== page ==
The recent work of Michal Moravčík is characterized by the efforts aimed at dismantling the conventions of the traditional understanding of political art and its status in the course of the Slovak history of art (not only fine arts). Moravčík seems to have successfully shed the coating of new figuration that he has been dealing with for some years after he had graduated under the guidance of Jozef Jankovič – one of the most important personalities of the Slovak post-war sculpture.
He continues to resort less and less to figuration as such; body or references to it are not physically present in the latest work, although one can frequently trace allusions to body. On the other hand he has refined his creative apparatus almost beyond the realm of sculpture – his earlier narrative and playful objects have turned to the symbolic and ironic ones that allude rather than give a complex account. They seem to conceal the author`s identity too much, which might in turn shroud the foundation of otherwise clearly conveyed attitudes.
Taking into account the political aspect of his current work it is fitting to mention his continuing social involvement (articles in periodicals), which is important for the correct decoding of his work, as there is a possibility of nationalistic simplification with regard to the work interpretation. His stay in USA has had a unique effect on him – it has become a basis for criticism of the American foreign policy and for critical approach towards the Slovak political representation vis-a-vis USA. Alongside the earlier objects accentuating the repeated statements of Hungarian chauvinists concerning the “Upper land” or installations in which he brilliantly politicized on the socialist aesthetics (decay of socialist design from 70ies onwards), this represents an interesting and open structure.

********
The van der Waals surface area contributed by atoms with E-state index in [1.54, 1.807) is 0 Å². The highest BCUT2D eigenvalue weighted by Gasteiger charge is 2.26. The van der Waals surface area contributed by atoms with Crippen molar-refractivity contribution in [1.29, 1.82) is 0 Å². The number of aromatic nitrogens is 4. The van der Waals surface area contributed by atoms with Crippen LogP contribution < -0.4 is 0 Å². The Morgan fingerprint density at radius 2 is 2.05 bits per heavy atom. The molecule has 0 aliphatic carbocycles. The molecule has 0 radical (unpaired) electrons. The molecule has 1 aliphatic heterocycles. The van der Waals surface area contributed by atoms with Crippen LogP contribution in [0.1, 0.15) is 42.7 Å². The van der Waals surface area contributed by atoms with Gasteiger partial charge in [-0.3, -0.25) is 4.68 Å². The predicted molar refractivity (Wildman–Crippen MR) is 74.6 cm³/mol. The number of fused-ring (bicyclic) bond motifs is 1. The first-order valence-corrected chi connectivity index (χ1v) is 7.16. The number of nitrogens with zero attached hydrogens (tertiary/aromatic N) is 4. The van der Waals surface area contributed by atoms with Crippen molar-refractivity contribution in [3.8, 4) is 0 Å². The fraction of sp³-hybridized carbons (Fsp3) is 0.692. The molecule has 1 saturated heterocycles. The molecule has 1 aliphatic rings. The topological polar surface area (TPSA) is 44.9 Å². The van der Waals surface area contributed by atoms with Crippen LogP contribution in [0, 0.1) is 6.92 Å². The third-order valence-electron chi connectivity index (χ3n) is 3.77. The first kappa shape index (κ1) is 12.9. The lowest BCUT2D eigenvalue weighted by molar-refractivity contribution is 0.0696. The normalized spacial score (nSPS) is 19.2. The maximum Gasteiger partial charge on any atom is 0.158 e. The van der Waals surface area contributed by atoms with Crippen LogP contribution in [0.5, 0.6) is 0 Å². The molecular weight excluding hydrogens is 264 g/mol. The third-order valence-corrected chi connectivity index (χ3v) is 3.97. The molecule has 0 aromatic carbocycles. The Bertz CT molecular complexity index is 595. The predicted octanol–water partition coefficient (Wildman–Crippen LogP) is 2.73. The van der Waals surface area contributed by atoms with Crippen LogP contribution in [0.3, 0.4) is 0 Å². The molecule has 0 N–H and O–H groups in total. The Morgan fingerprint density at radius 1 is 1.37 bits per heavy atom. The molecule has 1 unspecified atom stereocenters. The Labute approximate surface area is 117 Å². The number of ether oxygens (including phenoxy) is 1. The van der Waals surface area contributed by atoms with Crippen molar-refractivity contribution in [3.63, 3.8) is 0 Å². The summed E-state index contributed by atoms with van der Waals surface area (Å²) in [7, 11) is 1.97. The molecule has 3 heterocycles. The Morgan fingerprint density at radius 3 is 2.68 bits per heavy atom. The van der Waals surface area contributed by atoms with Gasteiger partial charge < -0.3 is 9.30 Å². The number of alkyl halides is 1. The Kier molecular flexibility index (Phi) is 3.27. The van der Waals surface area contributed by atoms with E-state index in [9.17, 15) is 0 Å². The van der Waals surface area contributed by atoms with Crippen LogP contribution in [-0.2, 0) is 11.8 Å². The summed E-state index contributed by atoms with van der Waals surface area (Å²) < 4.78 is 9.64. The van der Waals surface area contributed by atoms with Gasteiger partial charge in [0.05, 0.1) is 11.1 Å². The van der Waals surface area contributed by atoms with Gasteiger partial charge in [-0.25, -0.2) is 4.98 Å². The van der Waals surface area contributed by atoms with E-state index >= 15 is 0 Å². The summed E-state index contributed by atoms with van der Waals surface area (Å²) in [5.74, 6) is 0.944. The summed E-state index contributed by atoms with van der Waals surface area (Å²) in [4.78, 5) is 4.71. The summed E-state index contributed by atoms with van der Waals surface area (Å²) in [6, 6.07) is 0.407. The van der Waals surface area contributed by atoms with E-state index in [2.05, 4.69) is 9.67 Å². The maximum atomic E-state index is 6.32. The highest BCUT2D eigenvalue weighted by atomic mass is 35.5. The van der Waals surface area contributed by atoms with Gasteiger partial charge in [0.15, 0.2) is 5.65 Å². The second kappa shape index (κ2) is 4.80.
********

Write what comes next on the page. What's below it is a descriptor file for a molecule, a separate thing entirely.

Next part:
Apart from a few exceptions there is hardly any Slovak political art (ignoring the agitating social realism). There are some individual initiatives that usually do not have the quality of direct protest. In this “zone without courage” Moravčík speaks maybe all too clearly – that is why some of his work has been greeted with controversy. It is too transparent for the diplomatic and esthetic interpretation that we are used to.
In my opinion though, it spontaneously tackles the delicate topics with the language of a generation whose statements cannot be automatically labeled because of previous political or social record.